Winter Pork Stew (om nom nom)

So a few days ago, I cooked a pork shoulder roast in the slow-cooker. It was thorougly tasty, but – as is frequently the case – it was also very large. Which means we have a lot left over.
This is fine, and even good. Left-over veggies, I’m terrible with (but am getting a better feel for how little to cook in order to feed the two of us on a given evening), but left-over animal is great.

So, when Idly wondering what on earth to do fo dinner this evening, I looked in the fridge to see what I had. And, oh yeah, I’ve got several pounds of already-cooked shoulder roast available.

So. I typically think “beef” or “beans”, and sometimes “lamb”, when I think of stew. But I wanted something simple and hearty and very, very Comfort Food since both my Ghost and I are feeling a tad under the weather. Something hot that wouldn’t result in too many dishes. And I had (and still have) roast pork available. So. I looked to the internet (shocking, I know) to see what typically gets thrown into a pork stew. The ketchup and the allspice in the below recipe are courtesy of a cream-based thai pork-and-parsnip dish, but the rest of it was born from my usual “what have I got in the fridge” method of ingredient-sellection.

~*~

Pork Stew

In a large pot, over medium heat, combine:
1-2 tbsp butter (melted)
½ C apple juice
2 C cubed left-over (roast) pork
1 small onion, diced
1 small white turnip, peeled and diced
1 parsnip, peeled and diced
1 small potato, (peeled and) diced
3 dried figs, hard stem removed , cut into eighths (roughly – they should all be in the area of ¼”)[1]
2 cloves garlic, roughly chopped
½ tbsp each: ketchup, grainy mustard, wheat flour (scatter the flour very lightly over everything, be careful not to let it clump or it will be gross)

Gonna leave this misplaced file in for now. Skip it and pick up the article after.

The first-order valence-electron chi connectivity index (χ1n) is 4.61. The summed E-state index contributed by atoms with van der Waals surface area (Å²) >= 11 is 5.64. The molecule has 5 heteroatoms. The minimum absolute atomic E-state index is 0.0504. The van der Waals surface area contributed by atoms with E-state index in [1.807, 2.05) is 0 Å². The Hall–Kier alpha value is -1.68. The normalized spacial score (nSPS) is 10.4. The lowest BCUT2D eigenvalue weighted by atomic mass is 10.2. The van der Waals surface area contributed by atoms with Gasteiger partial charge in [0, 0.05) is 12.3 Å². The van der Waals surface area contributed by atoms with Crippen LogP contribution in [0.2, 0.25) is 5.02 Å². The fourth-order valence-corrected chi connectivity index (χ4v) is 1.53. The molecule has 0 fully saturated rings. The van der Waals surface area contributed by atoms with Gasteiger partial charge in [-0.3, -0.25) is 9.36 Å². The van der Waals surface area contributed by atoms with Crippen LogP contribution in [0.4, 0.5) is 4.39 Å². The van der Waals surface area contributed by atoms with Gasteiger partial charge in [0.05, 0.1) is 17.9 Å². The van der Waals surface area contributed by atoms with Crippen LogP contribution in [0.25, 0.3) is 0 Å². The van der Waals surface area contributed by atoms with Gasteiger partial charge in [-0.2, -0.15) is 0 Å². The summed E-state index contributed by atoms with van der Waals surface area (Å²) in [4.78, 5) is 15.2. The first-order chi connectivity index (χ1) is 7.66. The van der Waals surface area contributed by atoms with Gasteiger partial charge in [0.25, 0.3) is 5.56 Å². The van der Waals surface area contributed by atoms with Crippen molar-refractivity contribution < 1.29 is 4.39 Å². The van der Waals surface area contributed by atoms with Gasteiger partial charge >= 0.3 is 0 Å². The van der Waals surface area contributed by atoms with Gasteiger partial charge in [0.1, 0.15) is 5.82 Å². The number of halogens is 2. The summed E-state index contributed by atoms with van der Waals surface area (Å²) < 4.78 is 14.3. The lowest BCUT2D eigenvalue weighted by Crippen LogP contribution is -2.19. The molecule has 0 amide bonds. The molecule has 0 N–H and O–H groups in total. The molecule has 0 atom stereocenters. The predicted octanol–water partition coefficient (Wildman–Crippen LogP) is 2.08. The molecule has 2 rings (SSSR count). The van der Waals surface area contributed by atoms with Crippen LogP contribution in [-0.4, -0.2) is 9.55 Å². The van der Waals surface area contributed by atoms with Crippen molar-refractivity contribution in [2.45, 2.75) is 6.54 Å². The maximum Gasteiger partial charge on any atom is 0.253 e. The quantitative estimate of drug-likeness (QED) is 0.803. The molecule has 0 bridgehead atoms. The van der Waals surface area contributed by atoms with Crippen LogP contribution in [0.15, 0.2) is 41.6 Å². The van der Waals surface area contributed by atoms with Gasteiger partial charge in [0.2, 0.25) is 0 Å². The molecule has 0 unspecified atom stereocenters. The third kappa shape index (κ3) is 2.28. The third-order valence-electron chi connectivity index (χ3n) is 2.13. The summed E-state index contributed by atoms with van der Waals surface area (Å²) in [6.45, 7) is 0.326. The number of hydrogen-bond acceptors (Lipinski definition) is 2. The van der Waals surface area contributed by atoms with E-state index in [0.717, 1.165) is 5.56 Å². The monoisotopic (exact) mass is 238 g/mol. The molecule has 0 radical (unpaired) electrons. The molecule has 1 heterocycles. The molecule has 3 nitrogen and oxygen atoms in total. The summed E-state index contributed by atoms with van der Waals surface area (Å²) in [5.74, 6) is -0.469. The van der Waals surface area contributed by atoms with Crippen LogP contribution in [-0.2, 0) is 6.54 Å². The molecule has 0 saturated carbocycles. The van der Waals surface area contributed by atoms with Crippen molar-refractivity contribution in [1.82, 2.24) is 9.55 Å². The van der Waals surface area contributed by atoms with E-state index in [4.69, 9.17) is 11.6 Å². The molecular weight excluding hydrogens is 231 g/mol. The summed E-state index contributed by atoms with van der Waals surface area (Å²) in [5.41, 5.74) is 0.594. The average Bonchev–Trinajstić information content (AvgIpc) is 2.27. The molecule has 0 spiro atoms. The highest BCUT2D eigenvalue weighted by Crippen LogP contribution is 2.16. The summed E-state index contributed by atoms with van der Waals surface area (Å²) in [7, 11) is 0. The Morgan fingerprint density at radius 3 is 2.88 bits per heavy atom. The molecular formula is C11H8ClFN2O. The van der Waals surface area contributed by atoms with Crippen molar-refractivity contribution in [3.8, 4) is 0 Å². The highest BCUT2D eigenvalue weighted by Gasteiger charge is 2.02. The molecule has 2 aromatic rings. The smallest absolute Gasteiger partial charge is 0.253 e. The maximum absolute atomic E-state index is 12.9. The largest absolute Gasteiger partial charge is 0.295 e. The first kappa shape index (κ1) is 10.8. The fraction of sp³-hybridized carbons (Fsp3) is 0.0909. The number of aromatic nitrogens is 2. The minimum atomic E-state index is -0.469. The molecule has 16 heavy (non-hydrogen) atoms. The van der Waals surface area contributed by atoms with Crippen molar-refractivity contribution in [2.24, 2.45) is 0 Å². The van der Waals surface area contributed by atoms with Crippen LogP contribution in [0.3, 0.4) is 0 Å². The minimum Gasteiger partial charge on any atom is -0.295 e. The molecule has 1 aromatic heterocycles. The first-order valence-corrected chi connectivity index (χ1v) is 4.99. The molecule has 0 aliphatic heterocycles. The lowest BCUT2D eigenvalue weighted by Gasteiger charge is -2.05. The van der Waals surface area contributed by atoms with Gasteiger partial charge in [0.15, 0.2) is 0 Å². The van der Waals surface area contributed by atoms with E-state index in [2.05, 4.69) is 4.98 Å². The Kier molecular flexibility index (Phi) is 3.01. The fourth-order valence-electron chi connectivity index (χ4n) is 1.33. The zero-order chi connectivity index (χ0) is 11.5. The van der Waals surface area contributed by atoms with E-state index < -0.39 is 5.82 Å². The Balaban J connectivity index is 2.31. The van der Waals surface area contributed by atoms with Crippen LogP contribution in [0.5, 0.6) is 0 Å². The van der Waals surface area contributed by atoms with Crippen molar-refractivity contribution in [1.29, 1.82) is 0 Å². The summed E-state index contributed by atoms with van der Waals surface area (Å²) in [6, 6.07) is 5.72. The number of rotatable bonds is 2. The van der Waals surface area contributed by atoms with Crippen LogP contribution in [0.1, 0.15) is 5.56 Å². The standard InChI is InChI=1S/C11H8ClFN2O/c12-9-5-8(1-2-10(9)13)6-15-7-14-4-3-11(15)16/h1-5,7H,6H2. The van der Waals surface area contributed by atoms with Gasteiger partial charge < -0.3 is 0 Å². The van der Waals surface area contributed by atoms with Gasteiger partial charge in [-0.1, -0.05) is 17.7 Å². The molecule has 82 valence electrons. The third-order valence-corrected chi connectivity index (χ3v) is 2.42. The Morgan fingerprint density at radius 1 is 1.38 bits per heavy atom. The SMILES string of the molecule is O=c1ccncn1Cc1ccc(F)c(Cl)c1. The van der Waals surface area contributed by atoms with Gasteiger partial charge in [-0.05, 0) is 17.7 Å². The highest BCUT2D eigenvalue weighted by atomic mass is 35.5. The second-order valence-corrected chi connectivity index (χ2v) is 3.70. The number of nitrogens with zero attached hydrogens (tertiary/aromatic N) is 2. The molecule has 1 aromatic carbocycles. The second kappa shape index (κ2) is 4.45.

½ tsp each: rosemary, allspice, black pepper

Sautee until onions are translucent, then add:
1 C apple juice
1 ½ C vegetable stock (I use the cubes, but do what you will)

Bring to a boil, making sure everything mixes well. Then cover and reduce heat. Allow to cook, simmering, for ~2 hours. Serve and enjoy.

~*~

I might have thrown diced fresh apple (or dried apple, or dried peach) into this instead of the dried figs. I could use white wine or sherry in place of some or all of the apple juice. Mushrooms would make a tasty addition, as would cubed or purreed winter squash, or a couple of cubes of frozen spinach (tossed in part-way through). If I wanted this to be gluten-free, I could use corn-starch or potato-starch in lieu of the flour. Switching out the pork & butter and using (well-rinsed) tinned romano beans and some sesame oil would make it vegan without much difficulty. It would probably lend itself well to left-over turkey meat, as well.

So there you go. I’m currently considering making a batch of savoury tea biscuits or similar to go with it. Not sure what to do for dessert, though. Probably custard. It’s becoming something of a fall-back. 😉

On an unrelated side note: Here. Have a link for how to unravel a sweater in order to re-use the yarn.

TTFN,
Meliad the Birch Maiden.

[1] Not local, I know. Not by a long shot. Though I know you can do black mission figs in a pot. I’m looking forward to having the space (indoors and out) to have my own fig tree in future BUT for now I break my own rules[2] and use the stuff that’s imported from Turkey.

[2] Sort of. Non-perishables are technically okay.

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